It's a tough budget year for school districts across Upstate New York. Many are looking at high tax increases and position and program cuts. Monday night, the North Syracuse board of education approved a budget with a more than four percent increase and nearly 40 position cuts. Our Katie Gibas tells us what this budget will mean for those living and learning in the district.
NORTH SYRACUSE, N.Y. -- In Tim Bachner and Jessica Hosner's nearly four years at the Cicero-North Syracuse High School, more than 200 positions and millions of dollars have been cut from the North Syracuse School District's budget. And they say they're feeling the pinch in the classroom.
"It's been pretty hard to get focused with all the stuff because there's so many people, because teachers tend to not have as much time with you individually as you need," said Jessica Hosner, a Cicero-North Syracuse senior.
Tim Bachner, a Cicero-North Syracuse senior, added, "It's actually pretty tough because you have so many people in the classroom and certain people could struggle more than others, and you want to be fair to everybody."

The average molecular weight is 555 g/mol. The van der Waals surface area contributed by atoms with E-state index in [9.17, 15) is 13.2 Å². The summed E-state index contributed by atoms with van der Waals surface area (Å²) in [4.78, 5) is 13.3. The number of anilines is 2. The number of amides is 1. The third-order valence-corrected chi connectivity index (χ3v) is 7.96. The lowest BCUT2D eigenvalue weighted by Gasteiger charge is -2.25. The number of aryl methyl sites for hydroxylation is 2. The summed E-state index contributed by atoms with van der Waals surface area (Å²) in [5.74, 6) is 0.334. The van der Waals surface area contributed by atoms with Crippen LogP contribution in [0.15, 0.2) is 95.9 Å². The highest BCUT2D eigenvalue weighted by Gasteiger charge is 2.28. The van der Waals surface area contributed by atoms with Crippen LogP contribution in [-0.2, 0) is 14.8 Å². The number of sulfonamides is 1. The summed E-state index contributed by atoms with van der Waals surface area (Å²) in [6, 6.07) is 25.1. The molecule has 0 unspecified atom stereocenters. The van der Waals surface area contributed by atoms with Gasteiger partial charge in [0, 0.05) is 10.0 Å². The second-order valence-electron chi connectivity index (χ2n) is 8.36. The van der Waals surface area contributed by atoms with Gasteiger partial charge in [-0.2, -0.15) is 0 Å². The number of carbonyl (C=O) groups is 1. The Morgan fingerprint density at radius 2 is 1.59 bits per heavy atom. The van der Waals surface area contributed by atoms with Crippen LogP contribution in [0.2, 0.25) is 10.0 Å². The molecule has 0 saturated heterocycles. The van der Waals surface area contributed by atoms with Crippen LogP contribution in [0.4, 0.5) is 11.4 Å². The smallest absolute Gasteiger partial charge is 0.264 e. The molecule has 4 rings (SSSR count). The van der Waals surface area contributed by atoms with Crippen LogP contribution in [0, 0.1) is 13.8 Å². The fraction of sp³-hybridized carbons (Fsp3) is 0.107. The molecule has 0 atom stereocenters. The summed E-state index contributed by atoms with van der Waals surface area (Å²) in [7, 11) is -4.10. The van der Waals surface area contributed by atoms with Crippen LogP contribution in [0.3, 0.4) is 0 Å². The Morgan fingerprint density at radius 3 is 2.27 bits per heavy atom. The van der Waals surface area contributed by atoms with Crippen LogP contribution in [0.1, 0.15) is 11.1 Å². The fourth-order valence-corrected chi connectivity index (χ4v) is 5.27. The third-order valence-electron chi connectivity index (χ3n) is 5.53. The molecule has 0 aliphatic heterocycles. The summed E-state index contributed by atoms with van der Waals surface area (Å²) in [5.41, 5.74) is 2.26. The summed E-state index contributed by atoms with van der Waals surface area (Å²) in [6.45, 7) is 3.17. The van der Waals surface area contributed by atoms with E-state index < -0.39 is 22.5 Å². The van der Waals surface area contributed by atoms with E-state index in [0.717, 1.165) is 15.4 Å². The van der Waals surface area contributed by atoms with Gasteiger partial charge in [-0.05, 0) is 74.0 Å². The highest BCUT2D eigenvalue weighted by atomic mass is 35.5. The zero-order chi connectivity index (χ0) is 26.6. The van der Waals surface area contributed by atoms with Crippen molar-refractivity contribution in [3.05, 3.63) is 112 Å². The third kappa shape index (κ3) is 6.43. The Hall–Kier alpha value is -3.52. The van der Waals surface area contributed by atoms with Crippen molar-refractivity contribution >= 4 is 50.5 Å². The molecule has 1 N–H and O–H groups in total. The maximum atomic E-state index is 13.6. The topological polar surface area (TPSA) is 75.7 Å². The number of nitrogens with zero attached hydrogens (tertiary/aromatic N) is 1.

Teachers took a pay freeze for the second year in a row, but it wasn't enough to save all the positions on the chopping block. The board of education adopted a budget with 39.7 position cuts, many of which are through layoffs.
"It's been a difficult experience, but one where we've been able to make changes that have certainly made us more cost effective, but allow us to provide really good programs for students that allow them to continue with a high student achievement," said Don Keegan, a North Syracuse Assistant Superintendent for Management.
But the budget is tough for taxpayers too. The board of education agreed to a 4.23 percent tax increase, which is about $89 on a $100,000 home.
"It is a tough pill to swallow, but once again, the key question is as a community, how much do we value education in the community. And if we do, what does that mean for us," said Kim Dyce-Faucette, the North Syracuse Superintendent.
District officials say because of the changing mentality in Albany, there's really not much more they can do locally other than cut positions and programs and increase taxes.
“The state, I believe is really saying that if communities value and believe in education, then you're going to have to start paying for that more than in the past," said Dyce-Faucette.
Now district officials will be going around the community to convince people to support the budget when they vote May 15th.